By Sara Tucker, News Staff
My parents split in 1996. At the age of two, I became that kid with the divorced parents who spent every other weekend with her dad. My family was concerned that my parents had “set me up for failure” or that my ideas about love and healthy relationships had been forever flawed. Divorce isn’t the greatest thing you can do for a kid, but I’m here to say that it’s really not the worst thing in the world either.
There were plenty of moments when I hated being the kid whose parents were divorced, plenty of moments when I missed my dad and plenty of moments when I wished my parents had never separated. But now, at the ripe age of 20, I’m accepting of my parents’ divorce in many ways, but primarily because of its creation of an irreplaceable relationship with my mom.
When I was in school, I spent about 25 days of every month with my mom. I lived with her, ate with her, complained to her and fought with her. She was my public enemy number one more often than not, but she was also my biggest supporter. I’m forever grateful for that, and I’m also forever grateful that she’s never stopped taking care of me.
She’s absolutely my best friend. Call it cheesy if you want, but she’s usually the first person I call when I want to talk about something exciting or upsetting or annoying. While she probably wouldn’t stay up until 3 in the morning watching the Game Show Network and eating pizza with me, she would drive 900-some miles to help me move into a new dorm, to carry and unpack a disgusting number of boxes and to go grocery shopping with me (she paid, too).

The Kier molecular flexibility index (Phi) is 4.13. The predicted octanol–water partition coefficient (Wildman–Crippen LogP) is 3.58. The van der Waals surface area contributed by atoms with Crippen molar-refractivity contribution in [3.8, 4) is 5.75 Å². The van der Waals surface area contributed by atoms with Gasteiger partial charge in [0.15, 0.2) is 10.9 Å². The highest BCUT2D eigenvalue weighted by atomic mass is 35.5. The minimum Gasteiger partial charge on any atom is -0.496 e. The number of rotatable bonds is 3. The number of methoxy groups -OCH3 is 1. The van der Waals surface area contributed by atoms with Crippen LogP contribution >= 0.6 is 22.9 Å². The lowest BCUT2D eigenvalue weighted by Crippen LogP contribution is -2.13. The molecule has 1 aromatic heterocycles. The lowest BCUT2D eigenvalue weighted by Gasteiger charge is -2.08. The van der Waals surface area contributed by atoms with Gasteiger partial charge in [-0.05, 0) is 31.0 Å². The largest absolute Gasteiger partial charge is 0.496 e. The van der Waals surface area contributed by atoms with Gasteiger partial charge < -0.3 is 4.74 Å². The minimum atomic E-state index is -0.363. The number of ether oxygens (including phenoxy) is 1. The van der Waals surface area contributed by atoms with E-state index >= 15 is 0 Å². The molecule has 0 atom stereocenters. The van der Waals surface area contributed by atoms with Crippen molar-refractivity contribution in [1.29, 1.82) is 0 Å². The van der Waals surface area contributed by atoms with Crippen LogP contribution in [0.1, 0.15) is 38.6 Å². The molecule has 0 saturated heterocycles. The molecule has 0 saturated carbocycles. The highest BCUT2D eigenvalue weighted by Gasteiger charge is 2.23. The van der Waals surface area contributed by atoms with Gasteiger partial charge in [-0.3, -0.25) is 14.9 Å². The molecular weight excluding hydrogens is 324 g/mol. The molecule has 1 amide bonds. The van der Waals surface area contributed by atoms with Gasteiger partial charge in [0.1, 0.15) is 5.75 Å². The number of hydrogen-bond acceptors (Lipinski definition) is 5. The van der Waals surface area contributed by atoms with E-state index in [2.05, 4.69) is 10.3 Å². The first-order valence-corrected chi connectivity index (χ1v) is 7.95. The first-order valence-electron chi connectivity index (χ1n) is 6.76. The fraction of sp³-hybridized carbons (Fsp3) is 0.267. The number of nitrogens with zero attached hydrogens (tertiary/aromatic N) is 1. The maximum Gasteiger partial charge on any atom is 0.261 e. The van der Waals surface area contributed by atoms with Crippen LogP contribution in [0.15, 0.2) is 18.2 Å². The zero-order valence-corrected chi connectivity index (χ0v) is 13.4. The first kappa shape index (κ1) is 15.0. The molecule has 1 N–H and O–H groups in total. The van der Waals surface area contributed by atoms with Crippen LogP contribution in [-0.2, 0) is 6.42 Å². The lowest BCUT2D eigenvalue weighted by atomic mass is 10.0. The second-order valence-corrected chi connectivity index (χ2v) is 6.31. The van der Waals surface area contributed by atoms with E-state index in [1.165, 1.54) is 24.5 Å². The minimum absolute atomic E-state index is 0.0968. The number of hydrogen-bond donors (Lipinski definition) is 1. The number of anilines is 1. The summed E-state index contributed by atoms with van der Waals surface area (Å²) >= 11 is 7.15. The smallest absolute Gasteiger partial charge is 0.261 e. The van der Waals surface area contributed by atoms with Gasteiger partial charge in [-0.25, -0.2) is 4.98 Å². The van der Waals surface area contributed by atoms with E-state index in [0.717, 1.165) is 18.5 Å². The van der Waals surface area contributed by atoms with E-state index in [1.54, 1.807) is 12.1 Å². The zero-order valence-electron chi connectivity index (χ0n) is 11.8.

She’s the one who helps me decide what to wear on the first day at a new job, but she’s also the one who tells me when my outfit is too scandalous to even consider leaving the house. She laughs with me when she’s not laughing at me, and she rubs aloe on my back when I forget to reapply sunscreen.
Divorce sucks for all parties involved, but maybe sometimes the kid turns out better when he or she is raised in a stable home by one parent rather than what would have been an incredibly unstable one had they stayed together. Many people’s attitudes towards divorce are that the couple should stick it out for the kids, but what kid wants parents who fight and scream and disagree? I’ve never known a life with a happy couple for parents, but I’m sure that a life with two happy separated parents is better than one with two unhappy ones who happen to live in the same house.
I’m not pro-divorce by any means, and I think the divorce rate in this country is appalling. I’d like to believe that when I get married, I’ll stay that way for the rest of my life. I’d like to believe that I’ll be happy while I’m at it. But I’d also like to believe that I wouldn’t put my kids through hell trying to make something work that just isn’t going to.
At some point during middle school, I watched my mom cry over a box of old love notes from my dad. Some of them were on post-its, some on napkins, others on little scraps of paper. And while I never knew what they were like together, I caught a glimpse of the love they shared, where I was naïve enough to think there had only ever been hatred.
My mom taught me to love, and she also taught me how to live, how to balance a checkbook and do laundry and make homemade pesto. She taught me how to eat healthy and take care of myself, how to work hard and never give up until I’ve done my best job. She taught me how to succeed.